…at what they’ve just written, and at the squiggly lines that word processors generate under questionable word choices and grammatical errors, this is an example of what you get:
(From a recent student paper.)
Actually, most of my recent students have been good about proofreading. Examples like this one stand out to me partly because they aren’t that common, but partly, also, because I don’t understand why they happen at all. That is, I can’t imagine what it takes to turn something in without (a) noticing these markings, and/or (b) caring to address them.
We’re still a long way from routine, sentence-level revisions!
With enthusiasts like Doug Lemov, the sentence is finally, after years of neglect, regaining its due. And this due is long overdue. After all, the sentence is the minimal unit of thought. It derives from Latin sententia, meaning “opinion” (and shares its root with “sententious”). As Catherine has cited J.S. Mill as saying, “the structure of every sentence is a lesson in logic.” And, as I noted in my last post, it’s the smallest unit of prose that lends itself to multiple revisions.
Jostling me out of my grading groove this weekend was this item–another candidate for my collection of student sentences:
I’ve entered a slightly obsessive state …. writing, rewriting, writing, rewriting, writing, rewriting … I’m stuck in a loop.
I don’t like loops.
Anyway, long story short, I haven’t read comments.
One of the best writing instructors I ever had gave some advice that, for many years, I took too much to heart. “Wordy,” “repetitive,” “you can reduce this passage by a third”—these were among Mr. C’s most frequent comments in the margins of our English papers. My takeaway: the number one priority in revising your work is to cut out as many words as possible.
To this day, I continue to cut. And even when I’m forced into virtual clear-cutting—say when my first draft is several hundred words over the limit—I’ve generally found what survives to be much improved: denser with active verbs and precise nouns, freer of fillers like “it” and hedges like “seems”.
A couple of excerpts from an essay J recently submitted for English 101:
At that time, people didn’t think that smoking was as bad, and therefore a lot of people have smoked and there weren’t as much rules about smoking in the building or restaurants or bar, and even hospitals.
Speaking of people drinking alcohol, there was some prohibition from 1920 to 1933, but it seemed like picture was taken after the prohibition ended, but before the prohibition ended, there were some organized crimes, like going to a secret bar and drink alcohol.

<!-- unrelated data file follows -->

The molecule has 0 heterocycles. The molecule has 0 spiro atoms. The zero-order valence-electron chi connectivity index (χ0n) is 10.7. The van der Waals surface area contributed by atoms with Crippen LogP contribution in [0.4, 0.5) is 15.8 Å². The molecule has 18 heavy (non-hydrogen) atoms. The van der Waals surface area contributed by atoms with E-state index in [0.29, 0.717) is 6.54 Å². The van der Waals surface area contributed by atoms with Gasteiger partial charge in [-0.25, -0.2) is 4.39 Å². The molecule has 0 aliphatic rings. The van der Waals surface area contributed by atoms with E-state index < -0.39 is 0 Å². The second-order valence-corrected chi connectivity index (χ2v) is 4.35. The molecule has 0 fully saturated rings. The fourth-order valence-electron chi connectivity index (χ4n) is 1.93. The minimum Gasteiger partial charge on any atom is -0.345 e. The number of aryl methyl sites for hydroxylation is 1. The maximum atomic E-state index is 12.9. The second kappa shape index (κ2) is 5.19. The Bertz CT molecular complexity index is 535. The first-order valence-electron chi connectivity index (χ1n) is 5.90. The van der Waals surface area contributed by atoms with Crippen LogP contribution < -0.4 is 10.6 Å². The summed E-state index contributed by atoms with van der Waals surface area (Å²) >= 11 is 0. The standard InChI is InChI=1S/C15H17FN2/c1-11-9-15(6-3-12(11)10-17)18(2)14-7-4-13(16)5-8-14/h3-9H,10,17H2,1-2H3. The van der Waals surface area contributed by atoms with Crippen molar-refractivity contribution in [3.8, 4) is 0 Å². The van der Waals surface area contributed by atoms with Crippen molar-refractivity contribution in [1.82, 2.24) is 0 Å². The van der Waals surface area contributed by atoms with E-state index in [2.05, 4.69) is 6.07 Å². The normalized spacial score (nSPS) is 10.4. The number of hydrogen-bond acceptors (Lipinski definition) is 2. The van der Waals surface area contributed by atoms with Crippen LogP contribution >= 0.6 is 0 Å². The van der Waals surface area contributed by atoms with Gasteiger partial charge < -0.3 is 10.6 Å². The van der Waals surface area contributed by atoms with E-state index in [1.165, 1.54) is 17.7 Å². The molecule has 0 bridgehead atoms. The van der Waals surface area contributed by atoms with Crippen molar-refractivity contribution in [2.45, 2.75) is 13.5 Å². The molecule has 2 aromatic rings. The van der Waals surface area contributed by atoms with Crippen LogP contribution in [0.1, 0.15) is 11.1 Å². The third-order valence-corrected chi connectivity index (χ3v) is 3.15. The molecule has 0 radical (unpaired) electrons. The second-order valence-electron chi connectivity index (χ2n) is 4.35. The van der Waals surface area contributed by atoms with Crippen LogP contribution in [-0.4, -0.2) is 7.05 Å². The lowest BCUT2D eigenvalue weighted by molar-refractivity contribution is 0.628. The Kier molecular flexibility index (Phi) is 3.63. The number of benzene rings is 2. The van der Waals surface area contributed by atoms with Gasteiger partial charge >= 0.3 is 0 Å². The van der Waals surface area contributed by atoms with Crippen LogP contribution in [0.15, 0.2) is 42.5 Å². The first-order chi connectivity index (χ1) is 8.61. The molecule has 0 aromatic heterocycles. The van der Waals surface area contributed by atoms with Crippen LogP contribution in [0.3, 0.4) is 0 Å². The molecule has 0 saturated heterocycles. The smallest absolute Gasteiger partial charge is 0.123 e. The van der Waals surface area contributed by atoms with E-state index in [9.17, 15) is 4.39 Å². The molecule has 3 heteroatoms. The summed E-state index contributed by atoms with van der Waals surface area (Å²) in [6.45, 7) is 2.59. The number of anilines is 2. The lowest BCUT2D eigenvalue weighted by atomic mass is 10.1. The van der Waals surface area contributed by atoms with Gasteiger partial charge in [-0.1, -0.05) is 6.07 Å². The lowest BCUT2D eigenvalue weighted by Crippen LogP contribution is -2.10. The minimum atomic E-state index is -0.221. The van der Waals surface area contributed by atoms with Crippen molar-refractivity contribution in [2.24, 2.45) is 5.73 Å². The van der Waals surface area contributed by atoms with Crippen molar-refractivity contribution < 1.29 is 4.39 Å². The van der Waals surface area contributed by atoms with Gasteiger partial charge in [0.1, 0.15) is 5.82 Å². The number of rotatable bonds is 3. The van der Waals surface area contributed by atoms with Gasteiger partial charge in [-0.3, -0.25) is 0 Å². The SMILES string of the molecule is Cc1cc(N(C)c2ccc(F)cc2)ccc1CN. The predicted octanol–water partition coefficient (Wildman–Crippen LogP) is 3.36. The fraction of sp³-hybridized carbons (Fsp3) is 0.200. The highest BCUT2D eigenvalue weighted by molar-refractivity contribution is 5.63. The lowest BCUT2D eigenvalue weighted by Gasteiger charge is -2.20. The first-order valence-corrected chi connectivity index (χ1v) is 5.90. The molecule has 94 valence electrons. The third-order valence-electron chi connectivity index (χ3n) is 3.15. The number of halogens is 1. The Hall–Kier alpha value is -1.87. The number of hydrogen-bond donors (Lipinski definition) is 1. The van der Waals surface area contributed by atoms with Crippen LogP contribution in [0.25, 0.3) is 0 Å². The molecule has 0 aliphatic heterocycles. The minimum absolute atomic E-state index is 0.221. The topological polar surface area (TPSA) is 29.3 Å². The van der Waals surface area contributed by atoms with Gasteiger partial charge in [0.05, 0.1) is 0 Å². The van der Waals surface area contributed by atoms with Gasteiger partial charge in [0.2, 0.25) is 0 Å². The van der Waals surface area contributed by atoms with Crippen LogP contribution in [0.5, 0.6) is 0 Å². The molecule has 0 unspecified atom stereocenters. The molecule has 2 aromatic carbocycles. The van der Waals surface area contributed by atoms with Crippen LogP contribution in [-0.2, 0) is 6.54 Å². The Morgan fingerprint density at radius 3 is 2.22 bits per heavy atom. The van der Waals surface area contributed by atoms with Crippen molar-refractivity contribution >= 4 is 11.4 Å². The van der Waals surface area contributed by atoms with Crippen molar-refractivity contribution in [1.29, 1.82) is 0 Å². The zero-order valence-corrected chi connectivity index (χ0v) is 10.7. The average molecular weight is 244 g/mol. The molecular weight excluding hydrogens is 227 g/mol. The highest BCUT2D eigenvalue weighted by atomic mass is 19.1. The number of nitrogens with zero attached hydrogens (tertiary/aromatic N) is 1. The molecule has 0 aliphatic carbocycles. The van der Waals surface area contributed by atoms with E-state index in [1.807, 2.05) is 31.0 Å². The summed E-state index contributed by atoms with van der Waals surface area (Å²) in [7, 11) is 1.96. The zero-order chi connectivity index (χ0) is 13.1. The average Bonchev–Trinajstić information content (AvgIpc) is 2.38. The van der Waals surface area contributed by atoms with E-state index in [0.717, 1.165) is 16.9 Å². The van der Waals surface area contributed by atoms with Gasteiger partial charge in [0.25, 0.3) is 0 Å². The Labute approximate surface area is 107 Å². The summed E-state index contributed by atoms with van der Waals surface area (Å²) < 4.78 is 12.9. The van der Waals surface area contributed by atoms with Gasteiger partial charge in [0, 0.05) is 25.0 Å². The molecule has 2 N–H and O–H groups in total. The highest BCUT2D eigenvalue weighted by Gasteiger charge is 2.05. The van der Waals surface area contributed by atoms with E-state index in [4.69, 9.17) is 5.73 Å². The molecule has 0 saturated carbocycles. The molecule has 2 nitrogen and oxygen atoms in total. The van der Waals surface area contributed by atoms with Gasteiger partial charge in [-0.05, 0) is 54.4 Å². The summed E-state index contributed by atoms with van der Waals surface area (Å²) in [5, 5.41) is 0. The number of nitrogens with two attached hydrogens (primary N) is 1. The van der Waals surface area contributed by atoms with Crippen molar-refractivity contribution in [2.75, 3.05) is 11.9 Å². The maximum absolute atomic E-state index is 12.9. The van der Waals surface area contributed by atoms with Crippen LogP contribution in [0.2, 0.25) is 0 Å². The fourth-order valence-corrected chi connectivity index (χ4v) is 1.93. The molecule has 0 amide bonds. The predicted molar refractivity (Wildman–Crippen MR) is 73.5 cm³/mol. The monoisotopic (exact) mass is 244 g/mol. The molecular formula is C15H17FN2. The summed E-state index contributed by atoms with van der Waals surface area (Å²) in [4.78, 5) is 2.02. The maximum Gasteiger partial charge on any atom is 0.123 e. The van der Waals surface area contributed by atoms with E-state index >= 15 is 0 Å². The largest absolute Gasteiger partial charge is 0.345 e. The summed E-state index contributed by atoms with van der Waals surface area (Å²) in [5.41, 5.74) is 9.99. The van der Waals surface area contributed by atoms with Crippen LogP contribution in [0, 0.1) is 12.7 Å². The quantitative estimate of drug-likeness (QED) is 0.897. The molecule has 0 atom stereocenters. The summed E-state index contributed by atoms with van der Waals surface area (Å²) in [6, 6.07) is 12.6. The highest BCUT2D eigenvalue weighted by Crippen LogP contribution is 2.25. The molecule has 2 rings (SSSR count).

Just as subjects and verbs can agree (“he walks”) or disagree (“he walk”), so, too, with verbs and prepositions. For example, we “bring up” a topic; we don’t “bring of” a topic; we “speak of” someone”; not “up” someone. Arbitrary though preposition agreement is, it matters. As with verb agreement, errors be hard on the ears.
I forgot that the most egregious ones in my collection were hiding in my iPhone notes!
- During this field experience, it was the first time I saw an autistic support classroom in action.
- In Ms. X’s classroom, she teaches math and reading.
- When observing the speech therapist and teacher, they would show just how dedicated they are to their jobs.
Sentence 3 illustrates another hazard of not revising such sentences (a hazard far worse than loose structure and wordiness): some of these modifiers, however innocently they start out, can end up as danglers.
I’ve been distracted away from blog posting by a number of things: most recently, a heap of student papers. But these papers, as it turns out, aren’t just time-consuming items to read and grade; they’re also rich material for a blog about writing instruction. With great regularity, they illuminate blog-worthy patterns in the prose writing styles of the latest crop of college graduates (my students are typically master’s students). One of these patterns appears in the three sentences below, which I’ve altered slightly for anonymity:
- In Temple Grandin’s Thinking in Pictures, it discusses how autistic people can be very visual in their thought processes.
- From talking with the student’s mother, it seems as though she is very satisfied with the accommodations he receives at school.
- For those individuals that are included with their regular education peers, they struggle more with accessing classroom reading materials because they are reading below grade level.
I’ve been doing a fair amount of coding lately—I’m working on an upgrade to GrammarTrainer to make it more user friendly and more informative about student progress.
The other night, trying to revise the dyslexia passage, I convinced myself it couldn’t be done without adding new content.
I’m sure that’s wrong, but I’m finding it much easier to fix the start-stop quality (technical term: choppiness) of the original by changing the content, not just the syntax.
In my last post, I revised a passage from a high school history book using techniques that Catherine and I teach in our exercises for Europe in the Modern World. I also promised to discuss the specific techniques I used and why I used them.
In my previous post, I excerpted a passage from McDougal and Little’s World History. I proposed that this passage could be enlivened by revisions in sentence structure and paragraphing–using some of the techniques that Catherine and I cover in our exercises for Europe in the Modern World.
Sentence structure, paragraphing, cohesion—these are some of the things that Catherine and I focus on in our exercises for Europe in the Modern World.